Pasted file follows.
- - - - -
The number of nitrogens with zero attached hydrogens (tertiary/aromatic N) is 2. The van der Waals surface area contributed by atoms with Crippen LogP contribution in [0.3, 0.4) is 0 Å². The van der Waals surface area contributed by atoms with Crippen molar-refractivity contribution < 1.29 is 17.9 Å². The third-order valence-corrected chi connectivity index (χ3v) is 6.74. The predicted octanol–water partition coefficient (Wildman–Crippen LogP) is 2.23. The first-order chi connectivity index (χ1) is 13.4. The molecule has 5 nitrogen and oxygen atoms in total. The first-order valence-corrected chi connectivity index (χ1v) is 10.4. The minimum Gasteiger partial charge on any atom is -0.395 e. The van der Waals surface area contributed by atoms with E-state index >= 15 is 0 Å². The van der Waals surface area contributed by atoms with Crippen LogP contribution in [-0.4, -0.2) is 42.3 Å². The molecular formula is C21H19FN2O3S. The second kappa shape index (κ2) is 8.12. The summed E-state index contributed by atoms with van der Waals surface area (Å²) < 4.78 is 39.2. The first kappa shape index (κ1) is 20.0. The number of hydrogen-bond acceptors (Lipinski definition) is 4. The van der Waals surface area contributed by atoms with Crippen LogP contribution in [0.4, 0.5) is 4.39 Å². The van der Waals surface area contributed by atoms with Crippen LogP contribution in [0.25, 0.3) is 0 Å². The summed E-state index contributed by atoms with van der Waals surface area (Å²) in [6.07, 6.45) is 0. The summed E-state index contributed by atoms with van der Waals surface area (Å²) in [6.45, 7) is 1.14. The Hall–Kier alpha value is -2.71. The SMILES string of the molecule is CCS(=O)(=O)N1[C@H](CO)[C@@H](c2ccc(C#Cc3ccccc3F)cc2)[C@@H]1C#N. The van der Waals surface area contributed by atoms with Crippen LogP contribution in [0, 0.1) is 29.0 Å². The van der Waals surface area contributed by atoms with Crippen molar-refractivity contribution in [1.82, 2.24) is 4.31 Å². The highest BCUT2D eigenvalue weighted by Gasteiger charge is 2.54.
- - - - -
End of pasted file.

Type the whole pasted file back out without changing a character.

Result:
The number of nitrogens with zero attached hydrogens (tertiary/aromatic N) is 2. The van der Waals surface area contributed by atoms with Crippen LogP contribution in [0.3, 0.4) is 0 Å². The van der Waals surface area contributed by atoms with Crippen molar-refractivity contribution < 1.29 is 17.9 Å². The third-order valence-corrected chi connectivity index (χ3v) is 6.74. The predicted octanol–water partition coefficient (Wildman–Crippen LogP) is 2.23. The first-order chi connectivity index (χ1) is 13.4. The molecule has 5 nitrogen and oxygen atoms in total. The first-order valence-corrected chi connectivity index (χ1v) is 10.4. The minimum Gasteiger partial charge on any atom is -0.395 e. The van der Waals surface area contributed by atoms with E-state index >= 15 is 0 Å². The van der Waals surface area contributed by atoms with Crippen LogP contribution in [-0.4, -0.2) is 42.3 Å². The molecular formula is C21H19FN2O3S. The second kappa shape index (κ2) is 8.12. The summed E-state index contributed by atoms with van der Waals surface area (Å²) < 4.78 is 39.2. The first kappa shape index (κ1) is 20.0. The number of hydrogen-bond acceptors (Lipinski definition) is 4. The van der Waals surface area contributed by atoms with Crippen LogP contribution in [0.4, 0.5) is 4.39 Å². The van der Waals surface area contributed by atoms with Crippen LogP contribution in [0.25, 0.3) is 0 Å². The summed E-state index contributed by atoms with van der Waals surface area (Å²) in [6.07, 6.45) is 0. The summed E-state index contributed by atoms with van der Waals surface area (Å²) in [6.45, 7) is 1.14. The Hall–Kier alpha value is -2.71. The SMILES string of the molecule is CCS(=O)(=O)N1[C@H](CO)[C@@H](c2ccc(C#Cc3ccccc3F)cc2)[C@@H]1C#N. The van der Waals surface area contributed by atoms with Crippen LogP contribution in [0, 0.1) is 29.0 Å². The van der Waals surface area contributed by atoms with Crippen molar-refractivity contribution in [1.82, 2.24) is 4.31 Å². The highest BCUT2D eigenvalue weighted by Gasteiger charge is 2.54.